The Pentagon halted delivery of F-35 jets Wednesday after a component used in the jet's engine was found to have come from China. File Photo by Lance Cpl. Tyler Harmon/U.S. Marine Corps
Sept. 9 (UPI) -- An investigation is "moving quickly" into how a Chinese alloy ended up in components for F-35 jets and Pentagon officials hope to soon get a waiver for production to resume.
Delivery of F-35s to U.S. military branches and international customers was halted Wednesday after the Defense Contract Management Agency last month notified the F-35 Joint Program Office that an alloy used in magnets contained in the jets' turbomachine pumps was of Chinese origin.
Lockheed Martin makes the aircraft but the turbomachine is made by Honeywell. The use of Chinese materials is not allowed under Defense Department regulations but the Pentagon could issue a national security waiver to allow deliveries to resume.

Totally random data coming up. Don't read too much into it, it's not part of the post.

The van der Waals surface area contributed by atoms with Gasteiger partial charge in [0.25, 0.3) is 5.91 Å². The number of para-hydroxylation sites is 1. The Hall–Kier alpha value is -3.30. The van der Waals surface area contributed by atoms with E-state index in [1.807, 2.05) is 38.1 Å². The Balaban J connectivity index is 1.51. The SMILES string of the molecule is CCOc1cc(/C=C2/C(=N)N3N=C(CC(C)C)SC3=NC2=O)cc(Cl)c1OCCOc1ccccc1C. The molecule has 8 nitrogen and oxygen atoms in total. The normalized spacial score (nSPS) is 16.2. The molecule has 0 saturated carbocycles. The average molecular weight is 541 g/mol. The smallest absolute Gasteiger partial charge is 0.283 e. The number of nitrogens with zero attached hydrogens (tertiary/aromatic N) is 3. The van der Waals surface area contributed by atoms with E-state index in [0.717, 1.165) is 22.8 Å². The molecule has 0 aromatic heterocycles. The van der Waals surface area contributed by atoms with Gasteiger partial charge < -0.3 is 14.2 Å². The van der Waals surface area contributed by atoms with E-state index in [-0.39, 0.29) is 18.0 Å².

"They're looking at two things: one, impact on security, if any, and impact on airworthiness or safety, if any," William LaPlante, Under Secretary of Defense for acquisition and sustainment, said Friday. "Right now, so far it doesn't appear to be either of them."
Lockheed Martin and Pentagon officials said that a source for the alloy from the United States will be used in the future.
"I've just seen enough cases of discovering things in supply chains that I wouldn't be surprised by anything," LaPlante said, according to The Hill.
"Any company that says they know their supply chain is like a company saying they'd never been hacked, so it's an endless battle."